Capturing ‘Wild Mayo’
IT is a eulogy to an evocative landscape. It is a poem to a place still relatively untouched by parasitic pollution. It is a colourful compendium of man’s tentative intrusions on an ancient landscape. From limestone lakes to turloughs, moorlands to machairs, blanket bogs to woodlands, rocky shores to silk sanded beaches, ‘Wild Mayo’ both captures the broad brushstrokes of this county’s epic natural history and unfurls its ongoing dialectic.
For more than 30 years, the author of this beautifully illustrated book, Michael Viney, has been associated with sustainability and ecology, nature and the windswept reality of living ‘Another Life’ on the edge of County Mayo.
His iconic column in The Irish Times has undoubtedly inspired many people to embrace alternative lifestyles or, at least, tune in more sensitively to the seasonal pulses of nature and its many habitats.
Now, the recently published book, ‘Wild Mayo’ – commissioned by Mayo County Council – provides yet another lens on this cross-millennial narrative.
As is explained on the fly-sheet: “Out of the windswept, oceanic edge of Europe the 5,400 square kilometres of County Mayo offer an experience of nature still rare in a crowded world. In a landscape boldly coloured by climate and dramatically worn by the Ice Age, a remarkable variety of habitats weaves from mountain summits, through rolling peatland, to a pristine shore, across a terrain rippling with lakes and rivers.”
This is a terrain that magically merges farmland with bog, forests with mountain, lakes with rivers. This too is a primeval landscape where some of the oldest rocks in Ireland are secreted under the blanket bogs of Erris. These great geological dinosaurs are almost 1,900 million years old and only one chapter in the county’s fascinating natural heritage.
Unsurprisingly, the author deduces that the David and Goliath dynamic between nature and its most persistent coloniser, man, ‘sits lightly on Mayo’s ancient contours, so that much of wildlife is still free to follow paths and patterns shaped over thousands of years’.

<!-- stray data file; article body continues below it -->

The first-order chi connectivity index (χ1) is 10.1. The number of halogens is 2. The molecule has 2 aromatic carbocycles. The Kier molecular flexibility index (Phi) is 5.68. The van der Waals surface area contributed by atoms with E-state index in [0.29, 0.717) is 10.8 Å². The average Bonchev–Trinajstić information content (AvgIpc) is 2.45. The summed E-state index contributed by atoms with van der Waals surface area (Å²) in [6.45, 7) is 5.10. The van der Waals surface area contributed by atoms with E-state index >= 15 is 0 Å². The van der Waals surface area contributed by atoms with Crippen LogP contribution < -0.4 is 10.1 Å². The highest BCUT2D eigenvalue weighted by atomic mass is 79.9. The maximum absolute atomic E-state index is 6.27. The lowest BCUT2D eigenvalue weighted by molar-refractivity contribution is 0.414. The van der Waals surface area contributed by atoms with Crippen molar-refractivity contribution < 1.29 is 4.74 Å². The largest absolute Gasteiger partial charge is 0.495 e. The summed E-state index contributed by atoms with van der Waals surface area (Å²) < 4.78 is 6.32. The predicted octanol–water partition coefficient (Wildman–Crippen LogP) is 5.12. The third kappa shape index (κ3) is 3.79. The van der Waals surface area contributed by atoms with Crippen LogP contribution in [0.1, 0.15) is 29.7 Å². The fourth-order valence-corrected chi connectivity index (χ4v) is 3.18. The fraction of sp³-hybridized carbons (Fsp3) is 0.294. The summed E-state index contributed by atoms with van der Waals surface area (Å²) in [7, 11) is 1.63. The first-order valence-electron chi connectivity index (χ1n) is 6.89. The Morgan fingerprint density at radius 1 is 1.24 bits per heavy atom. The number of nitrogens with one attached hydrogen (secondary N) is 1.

However, Michael Viney also warns: “The uncertain ecological future makes it all the more important to appreciate what habitats are about, and to value their worth to nature – and to the human world.”
In ‘Wild Mayo’, we discover a gallery of species whose exotic etymology uncovers layers of cross-cultural influence. There’s the Lesser horshoe bat; it was once called the Rhinlophus hipposideros or the Crúialtóg bheag. Or take the Stoat, it was also known as the Mustela erminea hibernica, or simply the Easóg.
The dedicated work of writer, painter and naturalist, Michael Viney has over the decades added significantly to the pantheon of illustrious naturalists who have studied and chronicled areas of this peripheral county. Among the most recent and outstanding were the famous Edwardian naturalist, Robert Lloyd Praeger and later Professor Frank Mitchell. Both men ensured that the intriguing microcosm of Clare Island was put on the world stage for the benefit of a broad range of scientists.
Living and working for more than three decades in the shadow of Mweelra and on the edge of Clew Bay, Michael Viney has brought the legacy of that land to a new level.
Moreover, the vision and commitment of Mayo County Council’s Heritage Officer, Deirdre Cunningham, has ensured that the publication of ‘Wild Mayo’ in such an accessible and appealing book will reach a wide audience.
‘Wild Mayo’ by Michael Viney, is produced and published by Mayo County Council, as part of its Heritage Programme. It is available in most Mayo bookshops for €15 (hardback).